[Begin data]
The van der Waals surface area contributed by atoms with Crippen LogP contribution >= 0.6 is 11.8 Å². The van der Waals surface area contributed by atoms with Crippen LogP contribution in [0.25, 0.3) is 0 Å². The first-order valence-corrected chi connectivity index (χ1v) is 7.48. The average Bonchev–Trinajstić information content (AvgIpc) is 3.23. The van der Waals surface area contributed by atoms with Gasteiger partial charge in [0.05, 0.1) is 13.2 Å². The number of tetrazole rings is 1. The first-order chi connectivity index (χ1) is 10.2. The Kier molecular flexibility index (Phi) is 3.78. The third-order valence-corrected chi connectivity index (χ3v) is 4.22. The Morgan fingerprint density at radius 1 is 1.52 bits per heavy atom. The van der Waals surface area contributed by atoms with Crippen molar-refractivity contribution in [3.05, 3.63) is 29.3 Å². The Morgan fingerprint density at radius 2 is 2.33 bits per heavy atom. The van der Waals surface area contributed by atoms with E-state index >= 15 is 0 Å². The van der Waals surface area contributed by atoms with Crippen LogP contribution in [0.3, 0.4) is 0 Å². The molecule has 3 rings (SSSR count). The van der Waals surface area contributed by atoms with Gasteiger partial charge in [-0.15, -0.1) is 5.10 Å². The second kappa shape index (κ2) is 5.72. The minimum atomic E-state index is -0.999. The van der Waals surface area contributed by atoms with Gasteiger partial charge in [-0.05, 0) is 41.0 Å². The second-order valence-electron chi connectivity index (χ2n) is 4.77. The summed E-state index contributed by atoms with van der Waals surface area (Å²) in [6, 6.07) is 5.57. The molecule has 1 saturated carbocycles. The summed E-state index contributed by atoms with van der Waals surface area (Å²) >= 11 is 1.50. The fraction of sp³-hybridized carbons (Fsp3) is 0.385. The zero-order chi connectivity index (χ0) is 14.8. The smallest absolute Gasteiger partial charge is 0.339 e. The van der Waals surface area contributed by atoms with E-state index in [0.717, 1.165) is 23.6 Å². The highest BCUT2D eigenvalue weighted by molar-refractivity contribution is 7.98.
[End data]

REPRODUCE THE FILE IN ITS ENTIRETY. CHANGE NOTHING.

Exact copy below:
The van der Waals surface area contributed by atoms with Crippen LogP contribution >= 0.6 is 11.8 Å². The van der Waals surface area contributed by atoms with Crippen LogP contribution in [0.25, 0.3) is 0 Å². The first-order valence-corrected chi connectivity index (χ1v) is 7.48. The average Bonchev–Trinajstić information content (AvgIpc) is 3.23. The van der Waals surface area contributed by atoms with Gasteiger partial charge in [0.05, 0.1) is 13.2 Å². The number of tetrazole rings is 1. The first-order chi connectivity index (χ1) is 10.2. The Kier molecular flexibility index (Phi) is 3.78. The third-order valence-corrected chi connectivity index (χ3v) is 4.22. The Morgan fingerprint density at radius 1 is 1.52 bits per heavy atom. The van der Waals surface area contributed by atoms with Crippen molar-refractivity contribution in [3.05, 3.63) is 29.3 Å². The Morgan fingerprint density at radius 2 is 2.33 bits per heavy atom. The van der Waals surface area contributed by atoms with E-state index >= 15 is 0 Å². The van der Waals surface area contributed by atoms with Crippen LogP contribution in [0.3, 0.4) is 0 Å². The molecule has 3 rings (SSSR count). The van der Waals surface area contributed by atoms with Gasteiger partial charge in [-0.15, -0.1) is 5.10 Å². The second kappa shape index (κ2) is 5.72. The minimum atomic E-state index is -0.999. The van der Waals surface area contributed by atoms with Gasteiger partial charge in [-0.05, 0) is 41.0 Å². The second-order valence-electron chi connectivity index (χ2n) is 4.77. The summed E-state index contributed by atoms with van der Waals surface area (Å²) in [6, 6.07) is 5.57. The molecule has 1 saturated carbocycles. The summed E-state index contributed by atoms with van der Waals surface area (Å²) >= 11 is 1.50. The fraction of sp³-hybridized carbons (Fsp3) is 0.385. The zero-order chi connectivity index (χ0) is 14.8. The smallest absolute Gasteiger partial charge is 0.339 e. The van der Waals surface area contributed by atoms with E-state index in [0.717, 1.165) is 23.6 Å². The highest BCUT2D eigenvalue weighted by molar-refractivity contribution is 7.98.